WOMEN-OWNED SMALL BUSINESS (WOSB)
A WOSB is a small business concern that is at least 51 percent directly and unconditionally owned and controlled by one or more women who are citizens (born or naturalized) of the United States.

SOCIALLY AND ECONOMICALLY DISADVANTAGED-OWNED
Under the Small Business Act (15 USC 637), the U.S. Federal government defines the following socially and economically disadvantaged small business ownership as:

  • Black Americans
  • Hispanic Americans
  • Native Americans (Alaska Natives, Native Hawaiians, or enrolled members of a Federally or State recognized Indian Tribe)
  • Asian Pacific Americans (persons with origins from Burma, Thailand, Malaysia, Indonesia, Singapore, Brunei, Japan, China (including Hong Kong), Taiwan, Laos, Cambodia (Kampuchea), Vietnam, Korea, The Philippines, U.S. Trust Territory of the Pacific Islands (Republic of Palau), Republic of the Marshall Islands, Federated States of Micronesia, the Commonwealth of the Northern Mariana Islands, Guam, Samoa, Macao, Fiji, Tonga, Kiribati, Tuvalu, or Nauru); and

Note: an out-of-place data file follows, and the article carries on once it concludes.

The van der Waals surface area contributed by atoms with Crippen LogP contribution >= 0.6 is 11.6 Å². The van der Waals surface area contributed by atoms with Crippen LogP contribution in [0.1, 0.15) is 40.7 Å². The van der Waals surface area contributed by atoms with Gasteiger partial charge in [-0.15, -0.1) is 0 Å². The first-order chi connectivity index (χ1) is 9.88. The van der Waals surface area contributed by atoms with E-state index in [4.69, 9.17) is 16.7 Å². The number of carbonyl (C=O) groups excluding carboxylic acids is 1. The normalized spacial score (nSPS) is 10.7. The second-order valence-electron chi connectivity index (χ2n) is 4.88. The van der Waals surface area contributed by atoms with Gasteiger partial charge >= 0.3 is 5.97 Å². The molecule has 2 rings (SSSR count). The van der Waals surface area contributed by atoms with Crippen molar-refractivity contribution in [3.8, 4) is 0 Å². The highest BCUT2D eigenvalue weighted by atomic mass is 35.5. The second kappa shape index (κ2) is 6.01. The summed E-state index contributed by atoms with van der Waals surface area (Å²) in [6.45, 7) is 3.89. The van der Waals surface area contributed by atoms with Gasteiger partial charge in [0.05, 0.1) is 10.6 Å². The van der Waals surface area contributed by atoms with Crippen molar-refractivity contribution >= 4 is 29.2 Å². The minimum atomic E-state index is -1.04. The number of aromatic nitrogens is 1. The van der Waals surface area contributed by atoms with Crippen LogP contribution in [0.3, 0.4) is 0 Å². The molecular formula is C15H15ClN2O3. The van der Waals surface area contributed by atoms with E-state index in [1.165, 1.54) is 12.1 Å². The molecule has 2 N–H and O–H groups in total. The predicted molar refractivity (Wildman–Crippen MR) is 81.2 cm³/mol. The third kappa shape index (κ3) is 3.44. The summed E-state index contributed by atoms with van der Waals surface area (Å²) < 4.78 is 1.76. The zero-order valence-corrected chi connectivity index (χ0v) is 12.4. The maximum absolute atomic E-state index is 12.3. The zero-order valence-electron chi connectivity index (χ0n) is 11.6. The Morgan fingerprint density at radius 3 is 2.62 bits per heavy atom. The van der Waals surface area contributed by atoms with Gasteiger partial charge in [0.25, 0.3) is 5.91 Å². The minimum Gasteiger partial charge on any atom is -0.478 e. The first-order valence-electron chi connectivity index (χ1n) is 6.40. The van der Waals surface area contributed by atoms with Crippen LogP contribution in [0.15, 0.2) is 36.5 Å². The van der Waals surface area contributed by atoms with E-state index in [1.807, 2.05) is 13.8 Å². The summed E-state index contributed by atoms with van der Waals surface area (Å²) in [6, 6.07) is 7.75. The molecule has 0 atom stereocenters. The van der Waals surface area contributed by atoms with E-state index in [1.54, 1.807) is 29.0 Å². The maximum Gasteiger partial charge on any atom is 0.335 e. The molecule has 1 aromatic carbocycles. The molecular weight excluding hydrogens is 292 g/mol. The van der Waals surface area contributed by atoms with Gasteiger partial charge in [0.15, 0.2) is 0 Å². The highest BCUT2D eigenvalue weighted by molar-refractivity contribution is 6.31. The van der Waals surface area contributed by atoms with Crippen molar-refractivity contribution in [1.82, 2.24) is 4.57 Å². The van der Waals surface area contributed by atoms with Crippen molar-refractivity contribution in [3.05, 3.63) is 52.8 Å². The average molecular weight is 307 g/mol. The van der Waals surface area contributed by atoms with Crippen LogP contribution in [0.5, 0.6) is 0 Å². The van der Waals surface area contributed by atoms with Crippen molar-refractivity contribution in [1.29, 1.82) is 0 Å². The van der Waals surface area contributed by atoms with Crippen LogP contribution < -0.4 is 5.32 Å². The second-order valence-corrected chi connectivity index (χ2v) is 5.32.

• Subcontinent Asian Americans (persons with origins from India, Pakistan, Bangladesh, Sri Lanka, Bhutan, the Maldives Islands or Nepal)


This coverage extends only to socially and economically disadvantaged citizens of the United States or those who have been lawfully admitted permanent U.S. residency (13 CFR 124.103).


Our Services

The DOE SBIR/STTR Phase 0 Assistance program provides a variety of services - free of charge - to eligible small businesses. These services become available once an SBIR/STTR Funding Opportunity Announcement (FOA) is released from the DOE. These services will be available on a first-come, first-served basis to eligible applicants during the highlighted periods.